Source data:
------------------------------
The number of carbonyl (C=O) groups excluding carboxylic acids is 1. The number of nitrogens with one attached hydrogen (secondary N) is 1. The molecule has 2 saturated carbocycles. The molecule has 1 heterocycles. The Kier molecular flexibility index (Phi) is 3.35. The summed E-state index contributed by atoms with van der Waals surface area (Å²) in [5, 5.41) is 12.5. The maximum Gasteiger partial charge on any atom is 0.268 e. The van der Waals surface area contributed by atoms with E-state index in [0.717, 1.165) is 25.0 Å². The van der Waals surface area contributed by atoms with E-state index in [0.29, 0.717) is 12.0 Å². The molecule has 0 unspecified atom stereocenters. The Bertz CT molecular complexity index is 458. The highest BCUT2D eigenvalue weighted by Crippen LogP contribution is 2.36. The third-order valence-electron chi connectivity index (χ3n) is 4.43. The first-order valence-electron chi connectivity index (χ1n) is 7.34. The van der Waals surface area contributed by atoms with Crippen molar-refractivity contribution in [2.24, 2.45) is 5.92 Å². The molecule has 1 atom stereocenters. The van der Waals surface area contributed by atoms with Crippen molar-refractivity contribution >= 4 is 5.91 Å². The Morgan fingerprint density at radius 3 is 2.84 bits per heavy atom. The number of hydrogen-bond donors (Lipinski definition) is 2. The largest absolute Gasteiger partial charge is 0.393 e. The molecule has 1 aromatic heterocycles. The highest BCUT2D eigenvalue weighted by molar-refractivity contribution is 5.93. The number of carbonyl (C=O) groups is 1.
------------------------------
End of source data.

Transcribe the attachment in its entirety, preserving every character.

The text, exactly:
The number of carbonyl (C=O) groups excluding carboxylic acids is 1. The number of nitrogens with one attached hydrogen (secondary N) is 1. The molecule has 2 saturated carbocycles. The molecule has 1 heterocycles. The Kier molecular flexibility index (Phi) is 3.35. The summed E-state index contributed by atoms with van der Waals surface area (Å²) in [5, 5.41) is 12.5. The maximum Gasteiger partial charge on any atom is 0.268 e. The van der Waals surface area contributed by atoms with E-state index in [0.717, 1.165) is 25.0 Å². The van der Waals surface area contributed by atoms with E-state index in [0.29, 0.717) is 12.0 Å². The molecule has 0 unspecified atom stereocenters. The Bertz CT molecular complexity index is 458. The highest BCUT2D eigenvalue weighted by Crippen LogP contribution is 2.36. The third-order valence-electron chi connectivity index (χ3n) is 4.43. The first-order valence-electron chi connectivity index (χ1n) is 7.34. The van der Waals surface area contributed by atoms with Crippen molar-refractivity contribution in [2.24, 2.45) is 5.92 Å². The molecule has 1 atom stereocenters. The van der Waals surface area contributed by atoms with Crippen molar-refractivity contribution >= 4 is 5.91 Å². The Morgan fingerprint density at radius 3 is 2.84 bits per heavy atom. The number of hydrogen-bond donors (Lipinski definition) is 2. The largest absolute Gasteiger partial charge is 0.393 e. The molecule has 1 aromatic heterocycles. The highest BCUT2D eigenvalue weighted by molar-refractivity contribution is 5.93. The number of carbonyl (C=O) groups is 1.